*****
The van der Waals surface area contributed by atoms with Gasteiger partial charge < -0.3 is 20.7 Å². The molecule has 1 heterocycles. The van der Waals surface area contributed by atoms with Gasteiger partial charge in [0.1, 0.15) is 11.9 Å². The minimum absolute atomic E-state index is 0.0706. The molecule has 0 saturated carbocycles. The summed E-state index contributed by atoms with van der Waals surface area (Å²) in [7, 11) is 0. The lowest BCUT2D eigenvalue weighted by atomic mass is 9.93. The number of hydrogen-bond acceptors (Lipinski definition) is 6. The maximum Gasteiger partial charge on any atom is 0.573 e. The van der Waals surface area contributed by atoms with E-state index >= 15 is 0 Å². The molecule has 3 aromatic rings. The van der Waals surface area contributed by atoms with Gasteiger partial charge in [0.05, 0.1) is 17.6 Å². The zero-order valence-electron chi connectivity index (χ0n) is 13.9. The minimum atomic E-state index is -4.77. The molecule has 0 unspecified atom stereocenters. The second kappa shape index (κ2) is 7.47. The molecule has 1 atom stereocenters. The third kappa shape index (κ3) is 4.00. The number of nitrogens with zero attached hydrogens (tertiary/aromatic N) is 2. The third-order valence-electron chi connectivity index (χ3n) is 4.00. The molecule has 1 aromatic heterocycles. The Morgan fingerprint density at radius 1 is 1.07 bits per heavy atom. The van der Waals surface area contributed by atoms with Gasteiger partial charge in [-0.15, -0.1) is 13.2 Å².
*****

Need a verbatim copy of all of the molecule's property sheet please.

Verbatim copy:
The van der Waals surface area contributed by atoms with Gasteiger partial charge < -0.3 is 20.7 Å². The molecule has 1 heterocycles. The van der Waals surface area contributed by atoms with Gasteiger partial charge in [0.1, 0.15) is 11.9 Å². The minimum absolute atomic E-state index is 0.0706. The molecule has 0 saturated carbocycles. The summed E-state index contributed by atoms with van der Waals surface area (Å²) in [7, 11) is 0. The lowest BCUT2D eigenvalue weighted by atomic mass is 9.93. The number of hydrogen-bond acceptors (Lipinski definition) is 6. The maximum Gasteiger partial charge on any atom is 0.573 e. The van der Waals surface area contributed by atoms with E-state index >= 15 is 0 Å². The molecule has 3 aromatic rings. The van der Waals surface area contributed by atoms with Gasteiger partial charge in [0.05, 0.1) is 17.6 Å². The zero-order valence-electron chi connectivity index (χ0n) is 13.9. The minimum atomic E-state index is -4.77. The molecule has 0 unspecified atom stereocenters. The second kappa shape index (κ2) is 7.47. The molecule has 1 atom stereocenters. The third kappa shape index (κ3) is 4.00. The number of nitrogens with zero attached hydrogens (tertiary/aromatic N) is 2. The third-order valence-electron chi connectivity index (χ3n) is 4.00. The molecule has 1 aromatic heterocycles. The Morgan fingerprint density at radius 1 is 1.07 bits per heavy atom. The van der Waals surface area contributed by atoms with Gasteiger partial charge in [-0.15, -0.1) is 13.2 Å².